In a solar energy record for round-the-clock power generation, Mongolia’s Wulate 100MW trough CSP project ran continuously for 12 days, generating pure solar energy without batteries; due to the thermal energy storage in CSP. (How Concentrated Solar Power (CSP) works)

In Mongolia at a latitude of 41.5 degrees, the Wulate CSP project generated day and night solar for 12 days continuously, breaking records. In a CSP plant, mirrors create heat from sunlight and the heat is stored thermally and runs a thermal power plant

Wulate began operation on January 8, 2022. The 100 MW plant generated 300,000 MWh of solar energy in its first year of operation. Records obtained by China’s Solar Thermal Alliance show that during that time; from June 4th to June 15th, 2022, and even under overcast skies for six of those days, continuous power generation round the clock was achieved for all 12 days. The total power generation of over 22,000 MWh during that period was at a maximum power generation of 106 MW.

The project, one of China’s trough CSP projects in its pilot program, includes thermal energy storage so it can generate solar energy through the night. All of the Chinese CSP projects, both the pilot projects and the 30 new ones underway as of 2023, include thermal storage. (How CSP thermal energy storage works)

China needs night solar

China has an unusual energy requirement that needs more 24-hour power than western nations. This is due to a higher percentage of load from overnight factory operations, according to a study in Nature of China’s cost to decarbonize covered recently here at SolarPACES. Supplying this load from solar energy helps China decarbonize its energy use at low cost. This is why China has emphasized building CSP in concert with PV and wind. CSP enables thermally stored solar energy.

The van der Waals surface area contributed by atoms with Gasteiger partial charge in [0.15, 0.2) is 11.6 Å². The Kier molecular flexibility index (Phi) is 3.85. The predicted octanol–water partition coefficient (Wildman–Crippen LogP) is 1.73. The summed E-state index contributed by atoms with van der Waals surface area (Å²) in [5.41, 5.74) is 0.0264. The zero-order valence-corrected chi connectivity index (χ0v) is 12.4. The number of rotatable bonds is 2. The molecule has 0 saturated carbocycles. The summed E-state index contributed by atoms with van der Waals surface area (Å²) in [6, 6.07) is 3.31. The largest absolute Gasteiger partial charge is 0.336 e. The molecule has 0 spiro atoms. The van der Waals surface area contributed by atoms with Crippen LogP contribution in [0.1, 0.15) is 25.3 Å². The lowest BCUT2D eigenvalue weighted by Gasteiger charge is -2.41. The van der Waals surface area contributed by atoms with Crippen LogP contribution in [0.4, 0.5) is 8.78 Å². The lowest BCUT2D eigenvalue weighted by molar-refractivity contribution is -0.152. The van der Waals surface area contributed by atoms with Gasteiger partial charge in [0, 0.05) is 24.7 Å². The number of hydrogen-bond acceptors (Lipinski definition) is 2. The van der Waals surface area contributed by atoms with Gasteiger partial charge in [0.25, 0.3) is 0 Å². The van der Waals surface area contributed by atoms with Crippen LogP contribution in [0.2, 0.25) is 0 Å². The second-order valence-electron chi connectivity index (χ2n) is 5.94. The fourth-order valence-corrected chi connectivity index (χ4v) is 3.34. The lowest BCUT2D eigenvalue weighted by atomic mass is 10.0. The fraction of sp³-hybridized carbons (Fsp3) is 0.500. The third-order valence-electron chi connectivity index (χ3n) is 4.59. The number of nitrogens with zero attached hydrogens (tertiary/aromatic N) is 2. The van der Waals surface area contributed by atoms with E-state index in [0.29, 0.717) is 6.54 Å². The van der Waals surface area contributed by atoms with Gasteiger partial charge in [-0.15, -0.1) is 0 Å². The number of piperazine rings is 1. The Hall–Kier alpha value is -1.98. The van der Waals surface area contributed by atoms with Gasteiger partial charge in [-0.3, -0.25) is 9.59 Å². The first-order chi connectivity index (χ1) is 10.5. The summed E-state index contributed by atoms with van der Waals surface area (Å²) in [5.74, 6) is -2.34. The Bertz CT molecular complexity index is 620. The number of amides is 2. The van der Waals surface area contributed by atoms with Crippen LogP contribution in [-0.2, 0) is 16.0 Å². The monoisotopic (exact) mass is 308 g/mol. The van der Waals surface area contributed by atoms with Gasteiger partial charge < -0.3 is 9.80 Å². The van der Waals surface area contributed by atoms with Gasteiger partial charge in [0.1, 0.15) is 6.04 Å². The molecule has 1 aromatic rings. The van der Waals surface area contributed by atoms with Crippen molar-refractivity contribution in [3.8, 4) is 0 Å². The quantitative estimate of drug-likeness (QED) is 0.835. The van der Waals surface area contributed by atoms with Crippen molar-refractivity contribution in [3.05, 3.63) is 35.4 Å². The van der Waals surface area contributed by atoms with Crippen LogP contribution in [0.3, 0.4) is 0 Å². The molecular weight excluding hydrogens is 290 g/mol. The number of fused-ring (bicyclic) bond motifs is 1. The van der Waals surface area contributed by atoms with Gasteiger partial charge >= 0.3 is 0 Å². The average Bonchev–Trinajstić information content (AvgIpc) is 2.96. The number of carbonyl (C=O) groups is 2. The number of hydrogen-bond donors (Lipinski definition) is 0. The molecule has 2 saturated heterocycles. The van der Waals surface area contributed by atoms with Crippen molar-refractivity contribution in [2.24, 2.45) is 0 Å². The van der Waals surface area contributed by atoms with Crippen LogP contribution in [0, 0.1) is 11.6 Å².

Located in inner Mongolia at a high latitude of 41.5 degrees, Wulate is the first CSP project to achieve full operation at this latitude in China, the report states. The operating efficiency of the locally produced trough solar collector exceeded expectations for such a high latitude.

This inner Mongolian CSP project was built to supply the most hours daily of thermal storage of all the pilot CSP projects in China. To supply more thermal energy storage in CSP,  the developer builds a larger solar field in relation to the steam turbine and power block capacity, so there is a greater surplus of solar energy available to store. Like in all trough CSP, the heat is gathered and transmitted in a thermal heat transfer fluid that runs through small diameter piping throughout the solar field, heated by concentrated sunlight reflected off the parabolic solar trough collectors.

China’s big business branching out into CSP

Like many of the Chinese projects, the Wulate project is built by large state energy corporations. Wulate was designed, constructed, commissioned, operated, and maintained by a division of the China Shipbuilding Industry Corporation (CSIC) – its New Energy Co. CSIC comprises 96 engineering enterprises located in northern China and employs over 300,000 people. Many big firms like CSIC in China have engineering expertise in thermal power block components, which are similar to coal power stations. Instead of burning fossil fuel, a trough CSP plant generates heat at between 400 – 500°C, the temperature used to run a thermal power station.

CSIC says that the operating efficiency of the domestic trough collector exceeded its expectations. CSIC also claims the world record for the shortest construction and commissioning period, however, this data was not provided by the reporter at China’s Solar Thermal Alliance. The firm notes that it also managed a world record short time for injecting the heat transfer fluid, with 570 tons inserted in just one day.